And these laptops pretty much don't have any competition – Sure, there are quiet and even fanless laptops out there on the market, but they're not nearly as powerful Remember, the multi-core performance of M1 chip is comparable to desktop CPUs like Ryzen 2700 and Intel Core i7-9700KF while having significantly lower TDP and power consumption, And when it comes to single-core, Apple M1 is currently the the best CPU in the PassMark rating among all desktop and laptop CPUs alike. Sure, there are beefy and powerful laptops out there, but they're often hot, noisy and have mediocre battery life And yes, there are laptops with good battery life, but they can get pretty expensive and once again, might not be as performant as the M1 Macbooks. Now, I don't want to oversell these new M1 Macbooks, nor do I want to come off as some kind of an Apple fanboy that can't recognize any of the disadvantages when it comes to their favorite products. There are some things that Apple didn't fix about these new Macbooks and that they're probably never going to fix. The port selection is still terrible – with only two Thunderbolt ports and a headphone jack.
The upgradability and repairability are still pretty much non-existent – all of the components that can usually be upgraded on some other Windows laptops are soldered to the board here. We also can't ignore the fact that Apple is a staunch opponent to the Right to Repair movement They've been actively taking measures against independent repair shops and limiting people's ability to repair their devices. Last but not least, a thing that is really important for a lot of you guys is the fact that the Macbooks run macOS A proprietary operating system, and there's currently no way to run Linux on those. I'm going to address this point in detail later in a future video of mine, so feel free to subscribe if you don't want to miss it. So why is it that despite these issues I still chose to buy an M1 Macbook Air? Well, to put it simply, the utility and the value that it provides for me outweigh its disadvantages, such as the lack of I/O or poor upgradability. When it comes to laptops, I need my laptop to be quiet, compact, performant enough and have a long battery life.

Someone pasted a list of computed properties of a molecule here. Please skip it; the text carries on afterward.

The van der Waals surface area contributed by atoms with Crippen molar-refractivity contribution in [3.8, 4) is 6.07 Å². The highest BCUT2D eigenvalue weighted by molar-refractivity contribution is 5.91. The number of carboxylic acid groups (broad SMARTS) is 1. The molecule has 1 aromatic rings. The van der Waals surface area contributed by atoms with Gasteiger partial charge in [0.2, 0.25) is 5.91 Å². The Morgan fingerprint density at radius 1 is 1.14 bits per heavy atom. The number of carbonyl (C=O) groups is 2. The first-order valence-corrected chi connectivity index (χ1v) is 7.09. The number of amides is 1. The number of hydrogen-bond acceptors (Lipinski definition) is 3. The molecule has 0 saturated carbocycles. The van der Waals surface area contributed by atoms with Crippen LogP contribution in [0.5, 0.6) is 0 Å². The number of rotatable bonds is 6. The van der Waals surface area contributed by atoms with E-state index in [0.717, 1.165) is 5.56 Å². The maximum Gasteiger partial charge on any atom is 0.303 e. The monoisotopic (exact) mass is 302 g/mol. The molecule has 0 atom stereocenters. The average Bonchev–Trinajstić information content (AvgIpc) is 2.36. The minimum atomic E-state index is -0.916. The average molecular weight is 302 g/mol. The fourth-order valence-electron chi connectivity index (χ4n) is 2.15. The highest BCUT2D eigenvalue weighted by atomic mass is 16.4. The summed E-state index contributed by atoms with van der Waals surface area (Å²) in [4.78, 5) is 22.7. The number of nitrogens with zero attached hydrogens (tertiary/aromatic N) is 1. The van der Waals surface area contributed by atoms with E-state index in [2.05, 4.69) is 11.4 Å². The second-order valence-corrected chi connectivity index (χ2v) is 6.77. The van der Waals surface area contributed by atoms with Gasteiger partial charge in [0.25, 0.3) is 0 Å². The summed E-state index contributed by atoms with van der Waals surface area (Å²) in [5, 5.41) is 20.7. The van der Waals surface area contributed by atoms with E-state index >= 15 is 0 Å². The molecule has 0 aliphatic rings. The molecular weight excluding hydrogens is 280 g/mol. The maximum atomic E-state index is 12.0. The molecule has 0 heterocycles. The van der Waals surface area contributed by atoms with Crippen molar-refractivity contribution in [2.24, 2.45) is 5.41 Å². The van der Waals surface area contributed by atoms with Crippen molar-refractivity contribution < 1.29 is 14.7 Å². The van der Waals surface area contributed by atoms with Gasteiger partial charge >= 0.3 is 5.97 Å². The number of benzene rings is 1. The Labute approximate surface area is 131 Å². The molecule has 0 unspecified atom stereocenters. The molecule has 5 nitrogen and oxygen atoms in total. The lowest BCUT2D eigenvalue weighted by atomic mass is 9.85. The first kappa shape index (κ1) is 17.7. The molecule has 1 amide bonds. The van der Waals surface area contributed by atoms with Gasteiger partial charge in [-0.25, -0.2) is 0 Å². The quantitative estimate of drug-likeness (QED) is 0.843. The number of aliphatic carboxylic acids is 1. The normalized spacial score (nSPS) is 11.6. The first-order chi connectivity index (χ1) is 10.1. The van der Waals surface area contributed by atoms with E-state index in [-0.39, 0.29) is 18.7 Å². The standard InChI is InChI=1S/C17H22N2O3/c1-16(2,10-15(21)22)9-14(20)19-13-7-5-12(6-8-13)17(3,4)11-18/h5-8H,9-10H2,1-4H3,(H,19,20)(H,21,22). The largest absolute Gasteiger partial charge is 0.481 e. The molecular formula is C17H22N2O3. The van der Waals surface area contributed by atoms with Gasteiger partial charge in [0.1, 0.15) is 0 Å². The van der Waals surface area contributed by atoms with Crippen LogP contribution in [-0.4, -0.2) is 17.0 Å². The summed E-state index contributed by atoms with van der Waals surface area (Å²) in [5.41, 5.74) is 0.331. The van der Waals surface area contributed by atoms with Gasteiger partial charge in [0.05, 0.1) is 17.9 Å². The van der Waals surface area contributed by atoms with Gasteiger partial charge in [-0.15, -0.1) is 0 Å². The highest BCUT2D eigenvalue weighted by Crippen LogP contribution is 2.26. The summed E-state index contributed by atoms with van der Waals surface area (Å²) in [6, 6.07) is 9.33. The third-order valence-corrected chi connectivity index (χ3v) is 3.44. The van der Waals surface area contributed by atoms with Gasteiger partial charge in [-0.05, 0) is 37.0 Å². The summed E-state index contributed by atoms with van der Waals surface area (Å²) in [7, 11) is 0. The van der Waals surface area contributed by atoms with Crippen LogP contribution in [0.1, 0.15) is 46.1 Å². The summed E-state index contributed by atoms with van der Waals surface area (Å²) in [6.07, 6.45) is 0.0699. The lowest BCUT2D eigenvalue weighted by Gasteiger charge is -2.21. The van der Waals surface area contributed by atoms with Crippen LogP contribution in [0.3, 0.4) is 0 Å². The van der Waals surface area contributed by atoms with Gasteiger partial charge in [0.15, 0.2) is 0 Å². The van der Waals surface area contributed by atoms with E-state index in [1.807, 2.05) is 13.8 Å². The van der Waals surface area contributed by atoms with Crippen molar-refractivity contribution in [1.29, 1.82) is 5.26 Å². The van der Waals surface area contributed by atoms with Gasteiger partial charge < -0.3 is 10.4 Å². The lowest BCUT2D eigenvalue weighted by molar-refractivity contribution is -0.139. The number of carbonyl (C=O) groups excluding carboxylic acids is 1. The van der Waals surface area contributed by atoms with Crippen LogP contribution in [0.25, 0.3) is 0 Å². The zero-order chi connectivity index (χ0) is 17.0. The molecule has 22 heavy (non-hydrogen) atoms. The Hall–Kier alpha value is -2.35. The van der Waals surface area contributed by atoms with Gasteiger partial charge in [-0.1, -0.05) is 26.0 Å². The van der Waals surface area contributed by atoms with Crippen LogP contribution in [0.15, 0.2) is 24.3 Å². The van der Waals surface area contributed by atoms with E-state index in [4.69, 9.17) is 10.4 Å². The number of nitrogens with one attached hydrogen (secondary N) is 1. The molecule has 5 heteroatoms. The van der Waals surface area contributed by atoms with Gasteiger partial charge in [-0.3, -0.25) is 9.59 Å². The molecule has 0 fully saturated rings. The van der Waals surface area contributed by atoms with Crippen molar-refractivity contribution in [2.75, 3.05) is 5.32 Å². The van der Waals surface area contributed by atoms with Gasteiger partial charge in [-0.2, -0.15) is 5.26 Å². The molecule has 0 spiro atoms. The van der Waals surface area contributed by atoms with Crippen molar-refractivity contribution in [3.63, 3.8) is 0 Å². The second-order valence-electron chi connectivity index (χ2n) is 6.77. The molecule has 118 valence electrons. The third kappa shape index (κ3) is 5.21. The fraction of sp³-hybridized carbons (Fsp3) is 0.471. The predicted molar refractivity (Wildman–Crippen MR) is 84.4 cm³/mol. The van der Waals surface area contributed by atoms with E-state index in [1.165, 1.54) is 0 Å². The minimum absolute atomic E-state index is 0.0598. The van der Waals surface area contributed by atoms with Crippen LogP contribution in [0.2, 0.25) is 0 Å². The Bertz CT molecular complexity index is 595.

Unfortunately, my X1 Carbon, and the T440p before that... And X220 that I had before that one... and really, pretty much every laptop (both PC and Mac) that I owned, fail on all of those fronts.
Because there's simply nothing that even comes close to that balance between price, quietness, performance, size and battery life, when it comes to the laptops that run Windows or Linux. But let's talk about the disadvantages in detail, and I'll tell you why for me, personally, those disadvantages that come from using an M1 Macbook do not outweigh the advantages. Let's start with upgradability. Apple has this marketing technique where they take a usually pretty good feature, and convince its customers that this feature is not just useful, it's indispensable.